Waking this morning, I encountered something while reading Max Horkheimer & Theodor W. Adorno’s Dialectic of Enlightenment: Philosophical Fragments that really took my breath away:

The urge to rescue the past as something living, instead of using it as the material of progress, has been satisfied only in art, in which even history, as a representation of past life, is included.

Having recently delivered a gallery talk on nostalgic themes in “Art in the Small Town”, I believe I have found yet another wonderful text to insert into this conversation. I hope I can fertilize it effectively in the coming days, water it, and see something wonderful emerge as I continually pursue this project. Because of the nostalgic ring, I have resumed my reading and study of Homer’s Odyssey as well as Joyce’s Ulysses. My life has been so consumed lately with travel and appointments that I have trouble finding quiet time to sort out some of these marvelous sentiments I have felt recently. As I peer through the windshield, traveling these Texas highways, I keep encountering ideas about this series I am now pursuing, and I frequently have to pull over and scribble these thoughts into a small notepad. In addition to the Homer and Joyce works, I have packed Virginia Woolf’s Mrs. Dalloway. The thrill of these fresh ideas cannot be measured in words, though I try.

Time to get back on the road .  .  .

Thanks for reading.

I paint in order to remember.

I journal when I feel alone.

I blog to remind myself I am not alone.

 

 

When the Muse stirs . . .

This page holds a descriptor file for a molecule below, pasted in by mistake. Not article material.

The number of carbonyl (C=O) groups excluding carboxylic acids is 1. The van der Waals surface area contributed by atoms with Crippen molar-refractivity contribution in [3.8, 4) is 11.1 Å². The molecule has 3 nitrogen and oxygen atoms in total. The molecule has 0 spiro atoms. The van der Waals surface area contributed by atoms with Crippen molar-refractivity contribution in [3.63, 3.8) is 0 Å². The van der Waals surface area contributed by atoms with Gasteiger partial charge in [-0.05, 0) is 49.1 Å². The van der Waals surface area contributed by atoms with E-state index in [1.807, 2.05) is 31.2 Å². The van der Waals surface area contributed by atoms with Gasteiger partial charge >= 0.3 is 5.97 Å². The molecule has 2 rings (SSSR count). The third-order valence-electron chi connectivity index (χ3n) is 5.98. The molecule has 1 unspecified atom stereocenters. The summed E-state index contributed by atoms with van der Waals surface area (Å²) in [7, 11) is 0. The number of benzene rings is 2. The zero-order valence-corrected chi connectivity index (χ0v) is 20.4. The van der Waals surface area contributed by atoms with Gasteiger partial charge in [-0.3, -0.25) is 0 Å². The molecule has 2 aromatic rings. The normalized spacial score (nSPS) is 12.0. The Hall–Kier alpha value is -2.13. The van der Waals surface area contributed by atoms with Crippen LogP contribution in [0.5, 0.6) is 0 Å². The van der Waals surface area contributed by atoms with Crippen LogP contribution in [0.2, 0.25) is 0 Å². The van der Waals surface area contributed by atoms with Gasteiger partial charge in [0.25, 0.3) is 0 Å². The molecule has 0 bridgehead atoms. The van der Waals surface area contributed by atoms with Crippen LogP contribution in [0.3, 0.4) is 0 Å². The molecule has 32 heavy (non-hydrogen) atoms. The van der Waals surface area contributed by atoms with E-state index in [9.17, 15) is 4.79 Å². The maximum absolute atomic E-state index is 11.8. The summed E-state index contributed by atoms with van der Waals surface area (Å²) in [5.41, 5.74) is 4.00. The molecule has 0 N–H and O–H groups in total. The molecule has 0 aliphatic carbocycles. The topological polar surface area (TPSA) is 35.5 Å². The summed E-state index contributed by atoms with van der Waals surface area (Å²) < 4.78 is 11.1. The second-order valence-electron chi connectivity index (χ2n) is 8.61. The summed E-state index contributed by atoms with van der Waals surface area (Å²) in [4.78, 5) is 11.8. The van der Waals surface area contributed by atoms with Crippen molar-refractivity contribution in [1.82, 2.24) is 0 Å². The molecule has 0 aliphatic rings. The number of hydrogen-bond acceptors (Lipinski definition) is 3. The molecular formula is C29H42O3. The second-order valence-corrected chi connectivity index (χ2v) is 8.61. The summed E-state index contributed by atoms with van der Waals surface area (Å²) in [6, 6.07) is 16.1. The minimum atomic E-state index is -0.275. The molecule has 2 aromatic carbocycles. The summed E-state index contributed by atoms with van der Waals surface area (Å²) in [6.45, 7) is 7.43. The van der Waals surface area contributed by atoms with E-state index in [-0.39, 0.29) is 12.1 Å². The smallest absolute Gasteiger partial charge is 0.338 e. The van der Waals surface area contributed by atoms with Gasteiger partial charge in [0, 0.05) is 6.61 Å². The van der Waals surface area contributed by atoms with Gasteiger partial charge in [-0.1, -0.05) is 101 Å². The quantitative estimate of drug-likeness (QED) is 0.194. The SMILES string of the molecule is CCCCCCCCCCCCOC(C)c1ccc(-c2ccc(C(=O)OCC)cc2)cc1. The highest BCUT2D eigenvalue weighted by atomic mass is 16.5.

March 20, 2019

20190320_0630298100028421928167096.jpg

My Study in the Pre-Dawn Hours

The compensation of growing old was simply this; that the passions remain as strong as ever, but one has gained—at last!—the power which adds the supreme flavor to existence,-the power of taking hold of experience, of turning it round, slowly, in the light.

Virginia Woolf, Mrs. Dalloway

Rising at 4:40 this morning was not my plan. But when the muse stirs, we have no choice but to respond. Several weeks ago, we decided to launch our first gallery talk in Palestine, Texas, as a part of kicking off the 81st annual Dogwood Trails Art & Music Festival. I have chosen the topic “Art in the Small Town.” I will use the art I have created over the past twenty years, along with selections from American artists who featured the small town genre. American writers will also be woven into the narrative as they spun their novels, short stories and poetry around this nostalgic subject. These ideas have been coursing through my veins the past several weeks, and pages of notes and drafts have been stacking on my desk, stuffing my briefcase and swelling my journal. Finally, this morning in the pre-dawn, the tumblers began to fall into place and I sprang out of bed to power up the laptop and record the sensations as quickly as I could. I am only taking a break from the writing to let my readers know what is going on. For anyone who follows me on Facebook, I launched the event page describing the event a few hours ago. Already I am getting a response, and that is gratifying. For years I have ached to take part in this kind of forum.

My reading from the biography of N. C. Wyeth is stirring my soul like seldom before. The young Wyeth realized in art school that he needed an education to grow his character, not just hone his artistic skills.  In retrospect, I feel that sentiment profoundly. Throughout my younger school days, I was immature, a dreamer, intellectually lazy. I had skills as an artist and worked hard at them. But when I entered the university, I came to rely only on my talent in the art studio, while at the same time growing an intellectual appetite in the general university studies. I failed to put the two together. As I proceeded next through my seminary years, I turned to religion, philosophy and literature. Many years later, after taking a job in the public schools, did I return to my art, and then discovered a depth I never had before. Ideas and deep sentiments had been grafted on to my mechanical skills. I had a feeling for expression and composition.